Entrepreneurs have largely flourished under this system. 

Even though Beijing takes a larger role in its economy in many ways relative to Western governments, those who have missed out on China’s ascent due to a lack of belief in their system or commitment to capital market development are likely to continue to miss out. 

Data privacy is a concern for Beijing to the point where it delayed Didi’s listing and didn’t care if that knocked some value off the company.

The private education companies were turned into non-profits as part of China’s efforts to make these services broadly available and to avoid a type of inequality that can perpetuate (e.g., well-off families spending significantly more resources on their children’s educations than poor families).

The Communist Party believes these regulations are better for the whole even if it interferes with the interests of the individual stakeholders in these companies.

 

Is China really that different?

It’s also important to note that interventions that the US, developed Europe, and Japan are making in their own domestic markets are much larger than the interventions China is making in its own markets. 

Because of the way developed markets are pressed against the zero interest rate barrier, this doesn’t allow central banks to lower interest rates much further as a means of changing the economics of borrowing and lending.

This has meant lots of quantitative easing (QE, or asset buying) in these markets as well as measures beyond these that involve coordinating monetary and fiscal policy

China, on the other hand, didn’t need to lower interest rates to zero in 2008 or in 2020 due to the Covid-19 pandemic

There have been various other periods throughout China’s recent development that have caused investors to be skeptical. In August 2015, the renminbi plunged as the PBOC (China’s central bank) widened the CFETS band used to manage its currency. 

Through China’s various hiccups over the past several decades, it’s managed the slumps skillfully.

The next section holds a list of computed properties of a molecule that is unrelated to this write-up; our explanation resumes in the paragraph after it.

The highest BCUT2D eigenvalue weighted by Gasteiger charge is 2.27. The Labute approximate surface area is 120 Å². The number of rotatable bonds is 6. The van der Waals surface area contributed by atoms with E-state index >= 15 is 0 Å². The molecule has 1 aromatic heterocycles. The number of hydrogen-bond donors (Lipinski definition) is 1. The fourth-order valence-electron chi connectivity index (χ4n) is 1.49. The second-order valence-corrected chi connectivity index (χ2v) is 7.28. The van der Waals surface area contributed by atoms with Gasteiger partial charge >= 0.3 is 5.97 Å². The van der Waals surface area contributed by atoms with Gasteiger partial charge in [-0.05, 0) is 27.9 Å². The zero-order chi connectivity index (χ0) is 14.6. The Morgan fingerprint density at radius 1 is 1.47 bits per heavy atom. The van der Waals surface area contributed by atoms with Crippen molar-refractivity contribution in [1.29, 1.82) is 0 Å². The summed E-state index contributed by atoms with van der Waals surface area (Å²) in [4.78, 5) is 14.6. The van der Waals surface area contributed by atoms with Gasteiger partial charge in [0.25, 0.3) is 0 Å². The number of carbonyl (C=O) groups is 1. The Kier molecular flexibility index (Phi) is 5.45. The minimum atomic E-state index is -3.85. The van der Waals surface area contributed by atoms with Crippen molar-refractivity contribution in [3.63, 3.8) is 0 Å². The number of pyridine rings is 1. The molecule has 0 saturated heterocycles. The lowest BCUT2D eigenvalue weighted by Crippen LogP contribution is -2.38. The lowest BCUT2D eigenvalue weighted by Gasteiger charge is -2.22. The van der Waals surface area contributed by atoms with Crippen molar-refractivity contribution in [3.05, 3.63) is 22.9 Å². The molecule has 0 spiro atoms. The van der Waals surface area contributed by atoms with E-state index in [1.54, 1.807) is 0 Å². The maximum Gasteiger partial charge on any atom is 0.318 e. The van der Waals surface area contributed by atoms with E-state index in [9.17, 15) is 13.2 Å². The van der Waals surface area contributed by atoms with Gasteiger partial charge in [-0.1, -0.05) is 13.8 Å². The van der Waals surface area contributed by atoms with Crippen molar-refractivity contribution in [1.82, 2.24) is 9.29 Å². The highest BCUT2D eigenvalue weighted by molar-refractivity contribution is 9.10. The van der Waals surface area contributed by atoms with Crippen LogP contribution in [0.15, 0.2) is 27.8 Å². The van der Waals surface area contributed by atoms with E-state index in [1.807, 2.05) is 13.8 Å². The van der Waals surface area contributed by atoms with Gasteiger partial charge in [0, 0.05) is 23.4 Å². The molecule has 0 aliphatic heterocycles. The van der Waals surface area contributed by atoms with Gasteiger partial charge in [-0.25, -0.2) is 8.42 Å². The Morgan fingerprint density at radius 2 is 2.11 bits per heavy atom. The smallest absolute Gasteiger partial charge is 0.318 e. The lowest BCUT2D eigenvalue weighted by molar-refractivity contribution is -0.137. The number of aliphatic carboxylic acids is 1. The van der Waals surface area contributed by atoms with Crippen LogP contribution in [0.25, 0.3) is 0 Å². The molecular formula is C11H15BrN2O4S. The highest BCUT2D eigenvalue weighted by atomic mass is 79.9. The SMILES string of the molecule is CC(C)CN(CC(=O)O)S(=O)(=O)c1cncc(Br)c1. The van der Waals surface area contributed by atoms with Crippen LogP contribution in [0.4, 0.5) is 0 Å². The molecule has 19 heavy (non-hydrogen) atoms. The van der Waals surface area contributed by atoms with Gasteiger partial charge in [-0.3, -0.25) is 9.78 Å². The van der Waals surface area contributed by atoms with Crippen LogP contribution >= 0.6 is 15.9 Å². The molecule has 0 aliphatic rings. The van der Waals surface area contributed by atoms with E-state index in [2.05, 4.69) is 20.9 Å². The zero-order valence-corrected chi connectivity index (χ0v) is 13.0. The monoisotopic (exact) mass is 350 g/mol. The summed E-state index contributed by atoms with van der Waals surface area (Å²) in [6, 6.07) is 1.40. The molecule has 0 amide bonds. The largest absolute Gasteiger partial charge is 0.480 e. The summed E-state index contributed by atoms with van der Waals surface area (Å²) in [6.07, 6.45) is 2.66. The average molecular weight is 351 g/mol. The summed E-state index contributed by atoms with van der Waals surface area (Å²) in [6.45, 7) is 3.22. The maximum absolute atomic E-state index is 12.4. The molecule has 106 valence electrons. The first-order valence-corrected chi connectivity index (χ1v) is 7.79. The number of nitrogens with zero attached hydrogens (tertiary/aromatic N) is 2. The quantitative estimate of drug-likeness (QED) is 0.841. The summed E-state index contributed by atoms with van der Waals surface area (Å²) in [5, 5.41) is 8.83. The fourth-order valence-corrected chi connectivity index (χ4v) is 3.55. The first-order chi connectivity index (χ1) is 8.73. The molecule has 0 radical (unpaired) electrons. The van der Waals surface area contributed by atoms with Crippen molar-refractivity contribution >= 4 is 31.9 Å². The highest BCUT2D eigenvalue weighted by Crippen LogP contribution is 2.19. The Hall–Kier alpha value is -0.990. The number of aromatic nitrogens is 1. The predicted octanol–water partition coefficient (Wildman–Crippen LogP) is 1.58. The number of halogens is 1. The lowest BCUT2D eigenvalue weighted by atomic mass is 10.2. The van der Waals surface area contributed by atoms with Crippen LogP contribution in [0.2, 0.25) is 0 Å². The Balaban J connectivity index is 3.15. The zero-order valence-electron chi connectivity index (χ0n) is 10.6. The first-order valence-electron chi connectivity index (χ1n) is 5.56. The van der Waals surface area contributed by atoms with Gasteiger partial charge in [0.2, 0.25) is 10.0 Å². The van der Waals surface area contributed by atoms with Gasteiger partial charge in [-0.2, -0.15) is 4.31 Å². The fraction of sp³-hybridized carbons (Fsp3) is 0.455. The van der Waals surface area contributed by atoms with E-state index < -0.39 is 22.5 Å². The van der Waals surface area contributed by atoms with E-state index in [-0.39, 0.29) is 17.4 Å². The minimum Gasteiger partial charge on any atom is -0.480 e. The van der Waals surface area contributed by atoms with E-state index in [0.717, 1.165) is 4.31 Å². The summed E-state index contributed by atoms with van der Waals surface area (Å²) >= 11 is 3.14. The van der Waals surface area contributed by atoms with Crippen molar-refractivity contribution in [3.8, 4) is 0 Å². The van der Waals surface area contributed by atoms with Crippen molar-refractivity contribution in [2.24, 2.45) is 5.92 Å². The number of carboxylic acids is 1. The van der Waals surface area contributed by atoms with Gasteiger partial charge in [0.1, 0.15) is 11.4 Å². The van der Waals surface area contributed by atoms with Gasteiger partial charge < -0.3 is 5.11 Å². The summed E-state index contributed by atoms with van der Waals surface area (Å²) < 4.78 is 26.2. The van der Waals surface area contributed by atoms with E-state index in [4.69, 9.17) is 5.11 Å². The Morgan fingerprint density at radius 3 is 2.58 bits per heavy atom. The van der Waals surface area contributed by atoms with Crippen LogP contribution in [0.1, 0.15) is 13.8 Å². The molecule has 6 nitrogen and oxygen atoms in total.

The overarching in China has continually been the rapid development of capital markets (second in capitalization to only the US), openness to foreign direct investment, and support for entrepreneurship. 

These trends are still fully intact even if there are tactical moves from time to time. 

 

China’s state capitalism

China runs a type of economic system that is market-oriented with economic planning designed to achieve the Communist Party’s central goals of serving the interests of most people. 

While capital markets have been and continue to be central to China’s development, policymakers do not allow any individual or company to be larger than the state itself. 

Shareholders, entrepreneurs, and capitalists of all forms understand that their place in society is to serve the greater interests of society rather than pursuing their own in a way the state believes is sub-optimal for the whole. 

In the US and most Western economies, it’s widely held that what’s best for the individual is best for the whole. People work to provide goods and services that provide value to other people, which gives them a commensurate level of income to then get what they want. 

It’s a more bottom-up system as opposed to top-down. In China, those who don’t fall in line with what the state believes should be the proper way of operating suffer consequences. 

For instance, in the US gaining a lot of wealth often goes hand in hand with gaining more power and having more influence to dictate government legislation and policy frameworks. 

Large US corporations typically have lobbyists that help influence what legislation is passed and wealthy individuals often donate to political campaigns for the same reason.

In China, with its one-party system, having wealth does not mean using it to exert power over how things should go.

 

China is still figuring things out

China’s economic development has been extremely rapid. In the mid-1980s, nearly 90 percent of its population lived in poverty. This was still around 50 percent in 2000. Today, based on the official national poverty line, this figure is less than one percent. 

As a result of its capital markets development, Chinese policymakers are still grappling over what the appropriate regulations should be. 

When they are announced, they can come down quickly and aren’t well-understood, so there is often lots of confusion.

These are not anti-capitalist moves per se but rather a country trying to better modernize its regulatory framework and help achieve its goals of having a broadly prosperous society.

 

The influence of geopolitics

The US (and its Western allies) are increasingly in conflict with China in various types of ways.

There’s trade, economics and capital markets competition, technology, geopolitics, and military armament

The US is changing its policies as it pertains to Chinese companies listing on US exchanges. (This is common throughout history when two countries are increasingly at odds with each other.)

There may also be limitations on US pension funds and the extent to which they can invest in China. 

These are all things to be mindful of.

But what China is doing regulatorily should not be mistaken as strategic trend shifts where they’re moving away from a free-market system.